Spinal Fractures

A spinal fracture occurs when one of the bones in the spine fractures or collapses. In most instances, more than a single spinal bone will fracture. This can be cause from a varying degrees of problems, such as minor trauma in osteoporotic patients to severe injuries and complications resulting from major accidents.

You may be surprised to know that spinal fractures are quite common. It is estimated that more than 700,000 spine fractures occur annually in the United States alone. There are several other possible causes of spinal fractures, as you will soon find out below.

What Are The Causes Of Spinal Fractures?

As stated already, spinal fractures can result from different scenarios. There are underlying health conditions that can directly contribute to spine fractures or vertebrae compression fractures. Bone loss, which is linked to osteoporosis and menopause, is one of the leading issues that contribute to this problem. Cancer and cancer treatment (chemotherapy), radiation therapy, hypothyroidism and long-term use of corticosteroids can also contribute to bone loss and heightened risk of a spinal fracture.

Other major causes of spinal fractures include serious accidents, falls, heavy blows and other things that exert external force on the spine. When such external force exceeds the ability of the bone to support the load a fracture or multiple fractures can occur. A compression fracture occurs when the front part of the vertebrae crushes, but you will experience a burst fracture when the entire vertebrae column breaks.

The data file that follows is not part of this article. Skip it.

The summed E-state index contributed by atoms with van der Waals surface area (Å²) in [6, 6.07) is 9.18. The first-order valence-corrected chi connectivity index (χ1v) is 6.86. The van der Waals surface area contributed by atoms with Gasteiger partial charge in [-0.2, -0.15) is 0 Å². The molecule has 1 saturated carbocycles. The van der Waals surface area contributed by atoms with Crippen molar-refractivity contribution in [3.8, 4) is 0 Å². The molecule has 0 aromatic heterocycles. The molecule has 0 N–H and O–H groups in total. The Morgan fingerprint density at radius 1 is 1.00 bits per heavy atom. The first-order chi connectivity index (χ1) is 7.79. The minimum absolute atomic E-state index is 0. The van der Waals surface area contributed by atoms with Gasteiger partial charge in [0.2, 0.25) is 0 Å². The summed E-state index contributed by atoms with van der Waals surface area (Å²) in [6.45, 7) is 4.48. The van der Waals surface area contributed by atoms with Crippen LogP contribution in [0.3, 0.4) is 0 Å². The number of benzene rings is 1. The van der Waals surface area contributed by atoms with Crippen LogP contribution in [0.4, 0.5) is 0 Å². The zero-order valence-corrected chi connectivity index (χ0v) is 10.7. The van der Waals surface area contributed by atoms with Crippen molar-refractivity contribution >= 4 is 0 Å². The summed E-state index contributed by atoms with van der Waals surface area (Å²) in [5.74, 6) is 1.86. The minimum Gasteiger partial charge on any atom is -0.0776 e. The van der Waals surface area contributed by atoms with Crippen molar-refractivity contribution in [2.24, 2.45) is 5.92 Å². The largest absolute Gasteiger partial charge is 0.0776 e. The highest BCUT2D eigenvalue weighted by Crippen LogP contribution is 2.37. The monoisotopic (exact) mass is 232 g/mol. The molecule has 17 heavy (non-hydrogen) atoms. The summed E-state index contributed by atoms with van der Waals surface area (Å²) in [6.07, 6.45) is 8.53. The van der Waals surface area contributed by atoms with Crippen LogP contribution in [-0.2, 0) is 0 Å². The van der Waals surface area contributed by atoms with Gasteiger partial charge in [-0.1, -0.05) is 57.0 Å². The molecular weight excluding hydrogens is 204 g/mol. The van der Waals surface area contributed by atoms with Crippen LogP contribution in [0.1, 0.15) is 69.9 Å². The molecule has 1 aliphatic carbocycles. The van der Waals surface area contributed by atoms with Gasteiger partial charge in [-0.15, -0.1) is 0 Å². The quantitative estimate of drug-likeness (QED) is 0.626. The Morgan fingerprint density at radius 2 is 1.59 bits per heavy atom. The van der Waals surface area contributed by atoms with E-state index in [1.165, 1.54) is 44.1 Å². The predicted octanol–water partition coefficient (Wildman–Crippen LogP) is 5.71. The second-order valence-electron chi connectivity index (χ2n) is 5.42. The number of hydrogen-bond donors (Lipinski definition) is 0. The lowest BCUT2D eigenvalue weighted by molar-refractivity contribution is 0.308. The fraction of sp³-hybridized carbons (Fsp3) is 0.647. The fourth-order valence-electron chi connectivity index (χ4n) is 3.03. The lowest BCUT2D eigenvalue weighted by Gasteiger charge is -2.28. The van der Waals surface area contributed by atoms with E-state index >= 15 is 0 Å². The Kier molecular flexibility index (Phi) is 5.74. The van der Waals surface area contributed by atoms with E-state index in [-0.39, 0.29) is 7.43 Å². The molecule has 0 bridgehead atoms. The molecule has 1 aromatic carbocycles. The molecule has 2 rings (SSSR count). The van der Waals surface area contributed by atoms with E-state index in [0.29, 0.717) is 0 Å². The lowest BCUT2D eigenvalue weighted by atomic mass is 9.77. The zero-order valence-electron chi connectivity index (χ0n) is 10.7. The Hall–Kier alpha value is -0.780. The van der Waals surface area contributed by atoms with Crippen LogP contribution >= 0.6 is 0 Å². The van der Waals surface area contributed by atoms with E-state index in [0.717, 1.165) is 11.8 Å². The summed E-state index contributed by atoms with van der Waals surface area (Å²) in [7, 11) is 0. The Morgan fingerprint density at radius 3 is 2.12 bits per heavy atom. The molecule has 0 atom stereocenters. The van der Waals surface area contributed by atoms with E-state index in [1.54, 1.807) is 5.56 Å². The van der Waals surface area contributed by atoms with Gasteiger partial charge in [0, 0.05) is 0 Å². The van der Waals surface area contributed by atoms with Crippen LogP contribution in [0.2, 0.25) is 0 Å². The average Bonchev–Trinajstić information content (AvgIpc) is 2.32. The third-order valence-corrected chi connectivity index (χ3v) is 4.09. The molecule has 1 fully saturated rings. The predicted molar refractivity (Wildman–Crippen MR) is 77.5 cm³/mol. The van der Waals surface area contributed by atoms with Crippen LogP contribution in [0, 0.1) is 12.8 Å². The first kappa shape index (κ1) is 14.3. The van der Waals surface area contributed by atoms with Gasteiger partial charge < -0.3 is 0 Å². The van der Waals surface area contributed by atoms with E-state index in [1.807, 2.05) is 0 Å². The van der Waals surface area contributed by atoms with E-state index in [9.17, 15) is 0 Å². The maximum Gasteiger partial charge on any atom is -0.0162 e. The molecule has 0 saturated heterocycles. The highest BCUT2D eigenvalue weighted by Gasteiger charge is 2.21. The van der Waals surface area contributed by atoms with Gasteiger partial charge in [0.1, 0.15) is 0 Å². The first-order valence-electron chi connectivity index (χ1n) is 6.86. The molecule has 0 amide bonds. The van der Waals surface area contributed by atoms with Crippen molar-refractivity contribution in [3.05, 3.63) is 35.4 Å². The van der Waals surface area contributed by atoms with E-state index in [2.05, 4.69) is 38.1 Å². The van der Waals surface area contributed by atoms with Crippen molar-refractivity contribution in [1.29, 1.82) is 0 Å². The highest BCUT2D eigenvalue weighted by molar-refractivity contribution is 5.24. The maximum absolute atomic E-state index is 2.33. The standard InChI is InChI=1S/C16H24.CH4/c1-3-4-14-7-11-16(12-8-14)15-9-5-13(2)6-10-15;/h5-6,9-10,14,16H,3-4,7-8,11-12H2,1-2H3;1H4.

What Are The Symptoms of Spinal Fractures?

Depending on the cause, nature and the severity of the spinal fracture, there are different symptoms and signs the patient can experience. Back pain is the most common of these symptoms. Sudden onset of back pain and chronic, dull pain are frequent symptoms. Height loss is another possible sign, just as postural changes can indicate multiple spinal fractures.

What are the Treatment Options for Spinal Fractures?

The treatment option for spinal fractures depends majorly on the cause of the problem and severity. Broadly, there are two major treatment options: surgical and non-surgical treatments. Non-surgical treatments will include medications and immobilization in a brace or corset for up to 12 weeks. These options can minimize symptoms like pain and prevent deformity. Surgical treatments are often required for severe spinal fractures. Vertebroplasty and kyphoplasty are two major surgical procedures that can correct spinal fractures. The broken vertebrae can also be removed and replaced with a plate, screw or cage.

It is always important to speak with your doctor when you notice any real sign of spinal fracture.